The Missouri legislature took another step toward protecting alternatives to abortion agencies and pre-empting cities from enacting ordinances that infringe upon the religious liberty rights of individuals and organizations.
The Missouri House on March 30 approved HB174, which acknowledges the rights of alternatives-to-abortion agencies, such as pregnancy resource centers and maternity homes, to freely assemble and engage in religious practices or speech without government interference. The bill is sponsored by Rep. Tila Hubrecht (R-Dexter).
It also would prohibit local governments from enacting laws that require individuals, organizations or companies to directly or indirectly support abortion or provide health benefits that are contrary to their religious or moral beliefs. If enacted into law, the bill could impact a new St. Louis ordinance, known as BB203, that Archbishop Robert J. Carlson said forces "city residents to be unwilling participants in the abortion business by requiring business owners and individuals to tacitly approve any 'reproductive health' decisions made by their employees or tenants."
The effort has headed to the Senate, where a similar bill has been proposed. SB41, sponsored by Sen. Wayne Wallingford (R-Cape Girardeau) also includes language that would pre-empt elements of the St. Louis ordinance, which Wallingford said violates the religious liberty rights of individuals and organizations.
"In the Missouri Constitution it says with religious freedom that no human authority can control or interfere with the rights of conscience," Wallingford told the Review in February. "That should have caused this to not even be drafted. I don't see where that could pass muster. It goes against our U.S. Constitution and the state Constitution. This is about a behavior, a decision. This opens up all sorts of problems."
While BB203 seeks to safeguard individuals, it doesn't provide protection for individuals who hold religious beliefs, Wallingford said. "What's the danger in freedom of speech and freedom to assemble?" he asked.
Groups including Missouri Right to Life and the Missouri Catholic Conference hailed the House's passage of HB174. MCC executive director Mike Hoey said in a statement that the national abortion industry is taking on a new strategy of creating "abortion sanctuaries" on a municipal level when their efforts do not receive support at the state and federal levels. He cited examples in New York and California where ordinances have been passed to create "abortion sanctuaries."
"Here in Missouri we are not about to let the abortion industry take the ancient principle of giving sanctuary and twist its meaning into protecting the abortion industry and forcing citizens to aid the abortion industry," Hoey said.
Instead of creating abortion "sanctuaries," Hoey wants to see the state of Missouri become a sanctuary for life. "HB174 is an important step toward making Missouri a sanctuary for life," he said. "We are going to take back this idea of sanctuary and restore it to its original and noble purpose."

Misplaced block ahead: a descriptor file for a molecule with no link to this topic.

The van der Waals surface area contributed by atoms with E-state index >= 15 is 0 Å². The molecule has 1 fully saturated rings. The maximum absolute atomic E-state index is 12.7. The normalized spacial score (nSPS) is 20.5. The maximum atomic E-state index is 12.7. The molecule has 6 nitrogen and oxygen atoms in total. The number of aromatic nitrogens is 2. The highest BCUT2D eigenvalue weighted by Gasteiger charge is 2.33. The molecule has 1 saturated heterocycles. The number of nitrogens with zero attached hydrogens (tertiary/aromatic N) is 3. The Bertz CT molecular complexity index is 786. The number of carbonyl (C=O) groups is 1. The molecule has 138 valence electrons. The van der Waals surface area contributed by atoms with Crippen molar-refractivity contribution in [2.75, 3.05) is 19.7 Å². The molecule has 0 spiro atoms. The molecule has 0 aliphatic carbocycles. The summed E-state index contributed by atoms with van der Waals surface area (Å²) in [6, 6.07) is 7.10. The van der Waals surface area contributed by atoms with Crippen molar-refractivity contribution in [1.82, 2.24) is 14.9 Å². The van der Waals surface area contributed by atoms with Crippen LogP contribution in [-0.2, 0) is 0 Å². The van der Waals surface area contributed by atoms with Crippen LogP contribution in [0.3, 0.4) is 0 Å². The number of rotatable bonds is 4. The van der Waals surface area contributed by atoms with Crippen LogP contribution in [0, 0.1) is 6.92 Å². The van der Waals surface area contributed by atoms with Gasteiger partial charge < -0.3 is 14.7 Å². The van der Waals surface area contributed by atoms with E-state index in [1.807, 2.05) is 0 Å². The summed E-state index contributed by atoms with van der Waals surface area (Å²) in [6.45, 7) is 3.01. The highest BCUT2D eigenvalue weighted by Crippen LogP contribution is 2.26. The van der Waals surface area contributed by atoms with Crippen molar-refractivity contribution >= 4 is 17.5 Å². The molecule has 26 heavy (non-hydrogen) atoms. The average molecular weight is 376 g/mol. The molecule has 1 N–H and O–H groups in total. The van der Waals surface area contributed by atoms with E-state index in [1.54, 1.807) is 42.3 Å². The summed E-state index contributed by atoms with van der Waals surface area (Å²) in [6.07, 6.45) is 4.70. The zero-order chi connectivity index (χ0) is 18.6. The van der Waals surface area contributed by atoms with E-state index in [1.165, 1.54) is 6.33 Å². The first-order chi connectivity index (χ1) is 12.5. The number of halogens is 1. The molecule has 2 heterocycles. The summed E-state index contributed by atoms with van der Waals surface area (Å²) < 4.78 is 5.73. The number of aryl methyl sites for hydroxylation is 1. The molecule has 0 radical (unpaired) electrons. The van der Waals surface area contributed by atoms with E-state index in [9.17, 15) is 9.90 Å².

HB174 also includes an emergency clause, meaning the bill would be come law immediately upon the governor's signature. Gov. Eric Greitens has used Facebook to communicate his opposition to BB203.
"This bill attacks clinics that help women. 'Alternatives to Abortion' clinics are non-profits that provide women with counsel, support, and resources," he wrote. "What they don't do is advocate for abortion. In our budget, we provided $6 million for these clinics, based on the important work they do to help women.
"We need to send a clear message: the people of Missouri do not support Abortion Sanctuary Cities," he wrote. "We will fight for the vulnerable to get the support they need in tough times — we will proudly stand up for life."
>> Judge blocks longstanding abortion laws
A federal judge has issued a preliminary injunction that prohibits enforcement of abortion-related laws in Missouri.
U.S. District Judge Howard Sachs in Kansas City, Mo., on April 4 granted a motion by Planned Parenthood to block longstanding laws requiring abortion doctors to have local hospital privileges and that abortion clinics be licensed as ambulatory surgical centers.
Sachs wrote in a memo, however, that he would give the state time to develop a plan to "avoid collateral and unintended damage to standard medical regulations."
Last June, the U.S. Supreme Court invalidated those aspects of abortion regulation in Texas litigation. "Missouri has not complied with that decision," Sachs wrote.
To reach Sachs' memo, see www.stlouisreview.com/baD
RELATED ARTICLE(S):St. Louis aldermanic committee passes Board Bill 203
>> See how they voted
For a roll call of how Missouri House Representatives voted on HB174, visit www.stlouisreview.com/bAq.
To contact your state senator in support of SB41 and HB174, visit www.stlouisreview.com/bW4.